Nutrition information is automatically calculated by the Recipe Plug-In I am using. I am not a nutritionist and cannot guarantee 100% accuracy, since many variables affect those calculations.

If you make this recipe I'd love to hear how it turns out. Leave a star rating or share on social media with the hashtag #KALYNSKITCHEN, thanks!

Low-Carb Diet / Low-Glycemic Diet / South Beach Diet Suggestions:
With a small serving of beans and using Uncle Ben’s Converted Rice, this Slow Cooker Louisiana-Style Red Beans and Rice would be a good side dish for phase 2 or 3 of the South Beach Diet. Uncle Ben’s Converted Rice is par-boiled, which makes it the most low-glycemic type of white rice. However, even with Uncle Ben’s Rice, this is probably too high in carbs for most traditional low-carb diet plans.

Find More Recipes Like This One:
Use Slow Cooker Recipes to find more recipes like this one.Use the Recipes by Diet Type photo index pages to find more recipes suitable for a specific eating plan. You might also like to Follow Kalyn’s Kitchen on Pinterest to see all the good recipes I’m sharing there.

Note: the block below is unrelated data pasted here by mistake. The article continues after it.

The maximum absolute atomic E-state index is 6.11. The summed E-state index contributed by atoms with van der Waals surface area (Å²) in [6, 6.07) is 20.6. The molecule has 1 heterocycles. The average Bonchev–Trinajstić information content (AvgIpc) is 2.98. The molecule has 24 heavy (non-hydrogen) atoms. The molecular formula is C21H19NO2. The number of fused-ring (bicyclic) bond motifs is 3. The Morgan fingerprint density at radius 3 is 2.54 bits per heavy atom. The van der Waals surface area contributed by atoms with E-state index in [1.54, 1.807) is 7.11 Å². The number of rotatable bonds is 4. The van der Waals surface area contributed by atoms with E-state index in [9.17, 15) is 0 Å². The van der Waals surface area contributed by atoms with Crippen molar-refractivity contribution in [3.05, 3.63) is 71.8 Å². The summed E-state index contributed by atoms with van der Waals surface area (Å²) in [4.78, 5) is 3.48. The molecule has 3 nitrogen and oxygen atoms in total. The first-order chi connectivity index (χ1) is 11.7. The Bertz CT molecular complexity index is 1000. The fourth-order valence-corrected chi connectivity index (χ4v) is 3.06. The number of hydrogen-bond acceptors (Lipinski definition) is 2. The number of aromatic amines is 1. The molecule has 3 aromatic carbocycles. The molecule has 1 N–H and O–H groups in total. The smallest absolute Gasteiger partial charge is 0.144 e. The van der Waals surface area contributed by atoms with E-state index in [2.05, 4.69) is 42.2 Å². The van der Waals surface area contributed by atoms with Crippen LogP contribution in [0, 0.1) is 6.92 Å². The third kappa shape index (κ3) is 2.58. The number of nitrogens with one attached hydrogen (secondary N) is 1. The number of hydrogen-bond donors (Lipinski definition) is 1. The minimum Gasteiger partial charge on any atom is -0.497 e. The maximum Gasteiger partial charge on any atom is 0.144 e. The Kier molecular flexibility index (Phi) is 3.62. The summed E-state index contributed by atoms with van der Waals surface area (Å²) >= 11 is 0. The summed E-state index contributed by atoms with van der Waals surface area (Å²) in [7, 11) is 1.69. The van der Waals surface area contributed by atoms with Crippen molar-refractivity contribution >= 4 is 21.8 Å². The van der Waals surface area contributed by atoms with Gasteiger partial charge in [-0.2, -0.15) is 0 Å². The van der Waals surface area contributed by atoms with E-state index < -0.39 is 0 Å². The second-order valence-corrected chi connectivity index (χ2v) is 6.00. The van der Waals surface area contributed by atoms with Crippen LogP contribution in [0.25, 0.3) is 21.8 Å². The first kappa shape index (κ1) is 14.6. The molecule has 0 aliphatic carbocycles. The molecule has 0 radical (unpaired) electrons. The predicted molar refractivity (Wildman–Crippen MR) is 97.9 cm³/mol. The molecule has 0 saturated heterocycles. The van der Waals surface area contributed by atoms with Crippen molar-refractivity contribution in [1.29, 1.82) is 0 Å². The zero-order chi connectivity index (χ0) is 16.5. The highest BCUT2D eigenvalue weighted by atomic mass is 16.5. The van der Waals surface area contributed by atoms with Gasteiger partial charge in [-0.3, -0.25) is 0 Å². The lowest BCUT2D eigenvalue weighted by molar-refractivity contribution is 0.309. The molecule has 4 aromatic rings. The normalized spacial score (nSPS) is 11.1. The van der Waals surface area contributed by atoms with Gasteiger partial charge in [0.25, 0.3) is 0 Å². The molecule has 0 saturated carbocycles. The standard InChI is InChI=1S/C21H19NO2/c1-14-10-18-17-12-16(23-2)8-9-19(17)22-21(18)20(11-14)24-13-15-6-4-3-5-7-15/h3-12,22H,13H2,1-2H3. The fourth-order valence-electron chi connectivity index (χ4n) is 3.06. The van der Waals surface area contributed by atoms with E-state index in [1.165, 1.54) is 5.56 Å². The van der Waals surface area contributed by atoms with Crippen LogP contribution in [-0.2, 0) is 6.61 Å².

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    87 Comments on “Slow Cooker Louisiana-Style Red Beans and Rice”

  1. Olive oil is not a high heat oil. You should never cook with it. Coconut oil is a better option.

  2. McGirl, so glad you enjoyed it. Your adaptions sound great!

  3. Just loved this – thank you! I didn't have quite the right amount of hot sausage and had a cooked chicken breast waiting to be used up, so I chopped it fine and added it. It didn't detract from the flavor at all and the slight variation in texture between that, the sausage and the beans turned out quite nicely. I also didn't want to use any rice so I subbed in riced-cauliflower stir fry. Very very good, amazing flavor, and I'll definitely make again. Thanks so much!

  4. Jill, so glad you enjoyed it!